UK: What Evidence Must A Claimant Bring To Establish Disability And When Will An Employer Have Constructive Knowledge Of Disability?

Last Updated: 10 October 2018
Article by Wrigleys Solicitors

In Mutombo-Mpania v Angard Staffing Solutions Ltd, the EAT upheld the preliminary decisions of an employment tribunal that the claimant had not done enough to prove disability because he had brought no evidence about the impact of his condition on day to day activities; and that the employer did not know and could not reasonably be expected to know about any disability.

Mr Mutombo-Mpania worked as a flexible resourcing employee of Angard Staffing Solutions (Angard) and was supplied on a casual basis to work for Royal Mail Group. If Angard offered work, Mr Mutombo-Mpania could choose to accept it or turn it down. He had been diagnosed in 2011 with essential hypertension, a condition which entails permanently high blood pressure and leads to a lack of energy, headaches and dizziness. It requires daily medication to prevent the greater risk of a heart attack. On his application form for the role, Mr Mutombo-Mpania indicated that he did not consider that he had a disability. On a subsequent health questionnaire, he did not take the opportunity to give any details of his condition.

The claimant worked mainly late shifts for the Royal Mail for around a year. These finished at 10pm. He was then informed that he was required to move to night shifts in the run up to Christmas 2016. He was offered and accepted a series of night shifts. The claimant then informed Angard that he had a "health condition" which did not allow him to work regular night shifts. He did not provide any further detail of this condition. Angard agreed to move him back on to late shifts for a week but thereafter he was expected to attend for the Christmas night shifts he had previously accepted. He failed to attend work on four occasions in November and December 2016 and was dismissed.

He brought a number of claims to an employment tribunal including disability discrimination claims. At a preliminary hearing, the employment tribunal considered whether the claimant's condition met the definition of disability in the Equality Act 2010 as being a mental or physical impairment which has a substantial and long term adverse effect on the claimant's ability to carry out normal day to day activities. The tribunal found that Mr Mutombo-Mpania was not disabled for the purposes of the Equality Act 2010. Angard conceded that the claimant had an impairment which was long term. However, the tribunal found that the claimant had failed to bring any evidence that this impairment had a substantial adverse impact on his ability to carry out normal day to day activities. Indeed, his evidence made no reference whatsoever to his day to day activities. As the burden of proof is on the claimant in establishing disability, this led to a finding that the claimant was not disabled.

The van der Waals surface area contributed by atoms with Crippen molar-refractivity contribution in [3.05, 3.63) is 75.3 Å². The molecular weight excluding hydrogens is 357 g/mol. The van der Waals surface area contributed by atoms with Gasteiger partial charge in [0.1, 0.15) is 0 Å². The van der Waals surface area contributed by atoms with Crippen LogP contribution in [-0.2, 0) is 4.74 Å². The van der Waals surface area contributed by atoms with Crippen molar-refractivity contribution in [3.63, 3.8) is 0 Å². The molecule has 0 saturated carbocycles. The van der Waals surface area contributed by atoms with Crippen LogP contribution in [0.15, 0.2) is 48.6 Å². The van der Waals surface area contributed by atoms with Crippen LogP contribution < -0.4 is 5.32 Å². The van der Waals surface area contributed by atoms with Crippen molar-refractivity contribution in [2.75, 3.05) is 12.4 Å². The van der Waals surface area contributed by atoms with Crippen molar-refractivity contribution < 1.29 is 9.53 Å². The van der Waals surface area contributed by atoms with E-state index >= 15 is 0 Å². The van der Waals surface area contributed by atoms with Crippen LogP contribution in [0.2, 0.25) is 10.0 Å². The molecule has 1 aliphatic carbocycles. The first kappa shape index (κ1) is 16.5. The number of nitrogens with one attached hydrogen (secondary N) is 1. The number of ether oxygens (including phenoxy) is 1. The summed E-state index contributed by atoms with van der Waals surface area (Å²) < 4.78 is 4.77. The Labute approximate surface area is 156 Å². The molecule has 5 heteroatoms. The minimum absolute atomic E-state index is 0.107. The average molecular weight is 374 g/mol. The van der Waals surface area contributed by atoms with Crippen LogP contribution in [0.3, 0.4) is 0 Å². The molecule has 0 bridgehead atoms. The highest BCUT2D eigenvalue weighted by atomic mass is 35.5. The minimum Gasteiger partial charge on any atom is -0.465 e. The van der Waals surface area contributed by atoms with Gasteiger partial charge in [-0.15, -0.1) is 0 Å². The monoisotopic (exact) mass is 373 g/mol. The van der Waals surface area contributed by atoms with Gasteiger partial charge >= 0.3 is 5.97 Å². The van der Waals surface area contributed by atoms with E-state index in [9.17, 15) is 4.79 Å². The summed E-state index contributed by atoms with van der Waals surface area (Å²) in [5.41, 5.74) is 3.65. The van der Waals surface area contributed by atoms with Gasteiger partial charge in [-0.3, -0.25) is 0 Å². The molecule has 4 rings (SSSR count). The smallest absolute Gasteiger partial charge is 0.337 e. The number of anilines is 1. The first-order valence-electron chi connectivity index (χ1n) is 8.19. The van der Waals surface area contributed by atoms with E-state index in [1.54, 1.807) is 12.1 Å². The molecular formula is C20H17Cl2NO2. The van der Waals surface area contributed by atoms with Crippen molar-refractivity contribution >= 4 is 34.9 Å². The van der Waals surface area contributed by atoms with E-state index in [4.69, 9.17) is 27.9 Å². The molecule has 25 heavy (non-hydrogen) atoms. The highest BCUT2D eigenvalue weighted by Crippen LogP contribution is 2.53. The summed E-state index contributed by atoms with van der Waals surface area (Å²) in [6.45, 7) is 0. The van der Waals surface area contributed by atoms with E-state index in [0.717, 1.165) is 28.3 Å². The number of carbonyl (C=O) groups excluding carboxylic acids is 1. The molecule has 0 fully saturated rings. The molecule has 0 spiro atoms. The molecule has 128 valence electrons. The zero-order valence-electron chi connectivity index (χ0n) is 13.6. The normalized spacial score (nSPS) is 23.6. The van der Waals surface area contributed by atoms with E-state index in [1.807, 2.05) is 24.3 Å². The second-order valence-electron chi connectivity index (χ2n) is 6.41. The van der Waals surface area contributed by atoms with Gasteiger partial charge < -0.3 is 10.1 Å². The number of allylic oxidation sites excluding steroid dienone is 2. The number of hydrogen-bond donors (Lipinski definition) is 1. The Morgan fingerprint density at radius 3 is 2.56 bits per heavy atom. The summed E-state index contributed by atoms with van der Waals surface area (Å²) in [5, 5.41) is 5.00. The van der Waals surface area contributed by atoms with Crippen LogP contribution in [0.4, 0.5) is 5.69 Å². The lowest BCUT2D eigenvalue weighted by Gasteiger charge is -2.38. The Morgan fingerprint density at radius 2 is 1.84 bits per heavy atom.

The tribunal went on to find that Angard had no actual knowledge of any disability. The tribunal took into account that the claimant had not taken the opportunity when applying for the role to state that he had a disability or to give any details of his condition. It also noted that the claimant had worked for Angard for a year on late shifts with no apparent issues.

The tribunal also found that Angard did not have constructive knowledge of any disability. That is, on the basis of the facts known to the employer, there was no reason to suggest that Angard ought to have known about any disability. The tribunal found that Angard was put on notice to find out more about his condition by the claimant's reference to his "health condition" and non-attendance for work. However, these facts were not enough to find that Angard had constructive knowledge of any disability. In this, the tribunal took into account that the claimant had actually worked some night shifts and had accepted the offer of a series of night shifts in the run up to Christmas.

The EAT agreed. It made clear that a health condition is not necessarily the same as a disability for the purposes of a discrimination claim. It held that the tribunal was entitled to find that the employer was on notice to seek more information but that this was not the same as having constructive knowledge of disability.

Employers should be aware that some disability discrimination claims can be made out even where the employer had no actual knowledge of the disability. Where there is evidence to suggest to the employer that a worker has a mental or physical impairment (for example from sickness absence, the worker's conduct or performance or from information disclosed by the worker), the employer should take reasonable steps to find out about the condition and whether it may qualify as a disability.

The content of this article is intended to provide a general guide to the subject matter. Specialist advice should be sought about your specific circumstances.

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